Symmetric cryptography is like a door lock. Everyone that has a key can lock and unlock.
Asymmetric cryptography is like a common lock or handcuff. Anyone can lock it but only the (private) key unlocks it.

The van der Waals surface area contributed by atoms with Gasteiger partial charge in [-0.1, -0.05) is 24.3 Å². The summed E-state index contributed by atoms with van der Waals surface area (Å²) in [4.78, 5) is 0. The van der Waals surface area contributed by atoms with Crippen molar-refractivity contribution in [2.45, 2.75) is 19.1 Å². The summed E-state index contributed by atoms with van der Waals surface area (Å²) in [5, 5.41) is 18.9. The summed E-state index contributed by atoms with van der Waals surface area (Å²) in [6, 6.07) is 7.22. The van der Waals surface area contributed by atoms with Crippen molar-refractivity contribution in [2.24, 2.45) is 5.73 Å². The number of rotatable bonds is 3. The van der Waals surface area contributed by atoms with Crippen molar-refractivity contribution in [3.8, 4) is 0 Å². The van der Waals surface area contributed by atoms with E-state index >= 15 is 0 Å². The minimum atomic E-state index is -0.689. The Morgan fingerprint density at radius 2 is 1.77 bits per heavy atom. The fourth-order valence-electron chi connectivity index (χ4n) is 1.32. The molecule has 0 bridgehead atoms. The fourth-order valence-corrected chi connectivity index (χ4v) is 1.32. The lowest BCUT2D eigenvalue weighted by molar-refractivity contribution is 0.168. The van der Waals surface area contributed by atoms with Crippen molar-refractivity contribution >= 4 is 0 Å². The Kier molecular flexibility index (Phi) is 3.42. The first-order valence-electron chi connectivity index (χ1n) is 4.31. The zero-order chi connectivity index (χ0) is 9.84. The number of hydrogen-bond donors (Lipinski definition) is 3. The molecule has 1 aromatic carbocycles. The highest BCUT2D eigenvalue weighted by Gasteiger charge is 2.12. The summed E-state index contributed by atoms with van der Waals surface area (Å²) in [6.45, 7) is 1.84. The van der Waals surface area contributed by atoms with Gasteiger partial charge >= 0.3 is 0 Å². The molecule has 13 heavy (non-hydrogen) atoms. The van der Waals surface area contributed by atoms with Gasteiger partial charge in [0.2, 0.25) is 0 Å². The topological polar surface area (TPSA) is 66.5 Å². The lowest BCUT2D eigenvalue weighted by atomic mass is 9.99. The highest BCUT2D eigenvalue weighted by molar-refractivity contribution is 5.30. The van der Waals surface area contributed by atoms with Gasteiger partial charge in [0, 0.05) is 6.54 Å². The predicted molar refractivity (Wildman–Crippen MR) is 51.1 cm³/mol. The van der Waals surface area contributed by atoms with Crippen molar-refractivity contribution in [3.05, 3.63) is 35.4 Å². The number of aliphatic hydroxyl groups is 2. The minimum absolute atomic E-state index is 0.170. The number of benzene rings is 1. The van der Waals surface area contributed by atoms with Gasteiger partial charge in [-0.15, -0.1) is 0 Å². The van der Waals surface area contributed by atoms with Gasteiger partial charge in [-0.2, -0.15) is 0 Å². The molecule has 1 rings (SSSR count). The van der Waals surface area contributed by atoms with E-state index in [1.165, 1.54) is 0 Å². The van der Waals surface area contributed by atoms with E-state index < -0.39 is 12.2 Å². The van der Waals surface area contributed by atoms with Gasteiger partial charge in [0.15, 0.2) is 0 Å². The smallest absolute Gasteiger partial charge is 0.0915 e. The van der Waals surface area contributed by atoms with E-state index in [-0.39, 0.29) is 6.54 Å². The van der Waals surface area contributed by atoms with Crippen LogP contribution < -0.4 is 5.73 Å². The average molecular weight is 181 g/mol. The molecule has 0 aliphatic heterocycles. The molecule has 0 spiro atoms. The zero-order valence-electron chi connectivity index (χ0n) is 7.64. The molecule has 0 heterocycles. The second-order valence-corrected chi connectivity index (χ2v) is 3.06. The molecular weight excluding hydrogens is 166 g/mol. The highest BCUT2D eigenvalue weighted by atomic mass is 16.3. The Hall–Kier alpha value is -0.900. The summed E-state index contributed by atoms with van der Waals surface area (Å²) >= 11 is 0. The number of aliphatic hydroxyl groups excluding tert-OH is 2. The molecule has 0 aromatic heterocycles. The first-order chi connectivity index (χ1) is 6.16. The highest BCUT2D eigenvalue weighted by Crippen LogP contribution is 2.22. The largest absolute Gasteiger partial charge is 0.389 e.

I assume that "private" here doesn't mean "just for one person", rather that it means only-unlocking key but then, instead "private" wouldn't just using broader terminology be more accurate and elegant:
- locking and unlocking key
- locking-only key
- unlocking-only key